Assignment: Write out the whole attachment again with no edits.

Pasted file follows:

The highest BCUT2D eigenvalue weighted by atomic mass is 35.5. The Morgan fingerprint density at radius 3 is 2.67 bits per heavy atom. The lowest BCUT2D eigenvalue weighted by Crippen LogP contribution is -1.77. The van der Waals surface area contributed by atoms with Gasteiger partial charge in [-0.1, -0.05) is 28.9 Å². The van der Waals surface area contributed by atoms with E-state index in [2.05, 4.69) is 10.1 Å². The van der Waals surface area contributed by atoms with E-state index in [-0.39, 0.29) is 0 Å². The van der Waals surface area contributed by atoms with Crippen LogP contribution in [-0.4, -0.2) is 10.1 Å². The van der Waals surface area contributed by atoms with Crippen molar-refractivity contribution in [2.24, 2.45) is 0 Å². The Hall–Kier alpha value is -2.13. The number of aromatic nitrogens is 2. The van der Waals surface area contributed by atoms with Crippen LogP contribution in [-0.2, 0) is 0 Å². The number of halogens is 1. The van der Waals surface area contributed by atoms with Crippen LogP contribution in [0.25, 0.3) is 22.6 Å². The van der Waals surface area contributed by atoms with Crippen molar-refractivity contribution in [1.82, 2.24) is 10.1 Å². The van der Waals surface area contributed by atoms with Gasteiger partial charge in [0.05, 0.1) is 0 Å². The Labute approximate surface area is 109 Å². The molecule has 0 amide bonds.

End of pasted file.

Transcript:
The highest BCUT2D eigenvalue weighted by atomic mass is 35.5. The Morgan fingerprint density at radius 3 is 2.67 bits per heavy atom. The lowest BCUT2D eigenvalue weighted by Crippen LogP contribution is -1.77. The van der Waals surface area contributed by atoms with Gasteiger partial charge in [-0.1, -0.05) is 28.9 Å². The van der Waals surface area contributed by atoms with E-state index in [2.05, 4.69) is 10.1 Å². The van der Waals surface area contributed by atoms with E-state index in [-0.39, 0.29) is 0 Å². The van der Waals surface area contributed by atoms with Crippen LogP contribution in [-0.4, -0.2) is 10.1 Å². The van der Waals surface area contributed by atoms with Crippen molar-refractivity contribution in [2.24, 2.45) is 0 Å². The Hall–Kier alpha value is -2.13. The number of aromatic nitrogens is 2. The van der Waals surface area contributed by atoms with Crippen LogP contribution in [-0.2, 0) is 0 Å². The number of halogens is 1. The van der Waals surface area contributed by atoms with Crippen LogP contribution in [0.25, 0.3) is 22.6 Å². The van der Waals surface area contributed by atoms with Crippen molar-refractivity contribution in [1.82, 2.24) is 10.1 Å². The van der Waals surface area contributed by atoms with Gasteiger partial charge in [0.05, 0.1) is 0 Å². The Labute approximate surface area is 109 Å². The molecule has 0 amide bonds.